The Slate Plus Digest with reading recommendations, nostalgia trips, and electoral forecasts.

Looking Back in Two Different Directions, in the Slate Plus Digest

Looking Back in Two Different Directions, in the Slate Plus Digest

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Sept. 30 2016 6:51 PM
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Impossible to Gainsay

The Slate Plus Digest for Sept. 30.

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Noam Galai/Getty Images for TechCrunch, Jewel Samad/AFP/Getty Images, John Pendygraft/Getty Images, and Chip Somodevilla/Getty Images

As I write this, the Slate Electoral Forecast Averagifier gives Hillary Clinton a 74 percent chance of victory. On the one hand, that’s the best she’s done in a while. On the other, that’s like having four cards facedown on the table and one of them says “President Donald Trump” on it. Is the forecast averagifier’s forecast accurate? It’s impossible to say in advance—and, indeed, it will be impossible to say afterward too; such is the ineffable nature of probability. Or, to put it another way, yes, it is totally accurate.

From Slate

That retrospective is one of many thoughtful, funny, slightly askew retrospectives of the past 20 years that Slate published under the banner of the Next 20. Here at Slate Plus, we applied the same spirit to the history of the magazine itself, under the banner of the First 20. For instance: How Slate covered 9/11; how Slate made money; how Slate screwed up; and what our staffers, editors in chief, and podcasters remember about it all. And don’t miss Will Oremus’ lovely tribute to Jack Shafer, media critic, editor, and mensch.

Not From Slate

Very Short Q-and-A

This week’s personal questions are addressed to an important figure from Slate’s past: Moira Redmond, former editor of Slate’s original commenting forum, the Fray.

Moira! Did you like running the Fray?

It really was the early days of online comments, and no one knew anything about it—we were just feeling our way as we went. But it was magical, and immensely enjoyable. It was really hard for me to explain to people what my job was—I was (with all due modesty) intensely famous amongst the Slate readers and net users, but no one else had the faintest idea what I was doing.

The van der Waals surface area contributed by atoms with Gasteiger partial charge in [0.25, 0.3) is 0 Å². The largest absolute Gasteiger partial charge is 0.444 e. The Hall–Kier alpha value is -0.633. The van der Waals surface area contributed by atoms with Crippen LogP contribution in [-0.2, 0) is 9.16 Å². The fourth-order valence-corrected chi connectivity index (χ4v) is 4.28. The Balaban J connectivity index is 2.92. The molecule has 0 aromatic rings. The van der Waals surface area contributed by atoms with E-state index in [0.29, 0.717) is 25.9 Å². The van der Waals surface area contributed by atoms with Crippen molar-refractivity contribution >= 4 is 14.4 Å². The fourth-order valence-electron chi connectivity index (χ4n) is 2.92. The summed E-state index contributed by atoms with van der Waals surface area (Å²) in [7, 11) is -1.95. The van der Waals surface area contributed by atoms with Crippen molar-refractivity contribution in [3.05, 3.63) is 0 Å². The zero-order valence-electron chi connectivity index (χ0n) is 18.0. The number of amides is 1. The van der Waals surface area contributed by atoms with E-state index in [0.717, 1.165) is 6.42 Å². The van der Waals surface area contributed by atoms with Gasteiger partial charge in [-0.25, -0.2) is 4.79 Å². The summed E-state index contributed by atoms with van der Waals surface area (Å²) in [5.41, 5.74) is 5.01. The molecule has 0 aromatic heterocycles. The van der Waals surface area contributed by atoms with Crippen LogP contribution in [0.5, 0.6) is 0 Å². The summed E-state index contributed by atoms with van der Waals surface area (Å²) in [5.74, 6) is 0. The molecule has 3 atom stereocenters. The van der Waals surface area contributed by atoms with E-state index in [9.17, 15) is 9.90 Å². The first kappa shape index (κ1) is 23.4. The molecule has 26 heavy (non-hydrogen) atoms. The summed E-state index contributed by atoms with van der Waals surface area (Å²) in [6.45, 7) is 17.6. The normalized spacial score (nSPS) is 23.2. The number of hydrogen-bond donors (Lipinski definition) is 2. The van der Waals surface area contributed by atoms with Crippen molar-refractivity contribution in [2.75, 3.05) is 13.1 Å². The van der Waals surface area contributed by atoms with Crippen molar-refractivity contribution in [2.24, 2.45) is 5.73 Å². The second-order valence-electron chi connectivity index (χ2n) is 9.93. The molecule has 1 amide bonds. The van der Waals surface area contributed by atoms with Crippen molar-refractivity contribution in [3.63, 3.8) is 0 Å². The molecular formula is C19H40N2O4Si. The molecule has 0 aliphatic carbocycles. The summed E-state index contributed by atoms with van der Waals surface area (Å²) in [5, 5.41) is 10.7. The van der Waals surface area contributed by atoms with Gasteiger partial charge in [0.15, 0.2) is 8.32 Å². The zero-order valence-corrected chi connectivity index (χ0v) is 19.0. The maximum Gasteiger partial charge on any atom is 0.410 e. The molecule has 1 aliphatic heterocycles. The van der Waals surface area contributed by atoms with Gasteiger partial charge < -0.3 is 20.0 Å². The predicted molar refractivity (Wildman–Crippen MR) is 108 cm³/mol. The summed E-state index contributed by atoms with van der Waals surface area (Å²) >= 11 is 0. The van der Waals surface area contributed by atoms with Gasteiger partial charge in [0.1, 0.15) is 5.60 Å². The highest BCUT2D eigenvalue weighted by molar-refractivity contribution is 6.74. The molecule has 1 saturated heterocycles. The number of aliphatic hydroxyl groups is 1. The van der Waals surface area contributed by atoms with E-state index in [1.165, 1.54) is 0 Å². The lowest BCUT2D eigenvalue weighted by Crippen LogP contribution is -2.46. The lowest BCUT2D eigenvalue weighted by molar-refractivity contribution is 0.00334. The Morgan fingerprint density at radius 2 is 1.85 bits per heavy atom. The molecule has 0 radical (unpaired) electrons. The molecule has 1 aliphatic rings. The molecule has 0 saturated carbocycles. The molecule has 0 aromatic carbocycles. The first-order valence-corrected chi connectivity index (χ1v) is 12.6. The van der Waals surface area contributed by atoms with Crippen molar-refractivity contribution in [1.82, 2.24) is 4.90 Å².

What kinds of people were joining the conversation?

There was really high quality commentary going on—not journalists, but very, very smart people, often very high-powered academics, lawyers, finance people. The Fray was a true outlet for them to comment on current affairs. After the explosion of blogging a year or two later, a lot of my best posters left and started their own blogs.

When I started, there was no registration, so we didn’t have very much info about the posters. I had a revelatory evening finding out who was who. I learned that of, say, my 10 best posters, five or six of them were the same person: Glenn Reynolds, who went on to become Instapundit (and who was in the news last week). Glenn used to say, “I owe it all to the Fray.”

We were always having contests and competitions. We did some great crowdsourced pieces around the 2000 election—explanations for weird drawings Al Gore had done, naming the recount scandal, etc. They were truly funny and clever. I think the NYT said, at some point, something like: “You only know it’s a real scandal when Slate has run a contest to name it.” Which was about right.

Thanks, Moira!

And thank you for your Slate Plus membership, which helps reduce our dependence on advertising. See you next week!

Gabriel Roth
Editorial director, Slate Plus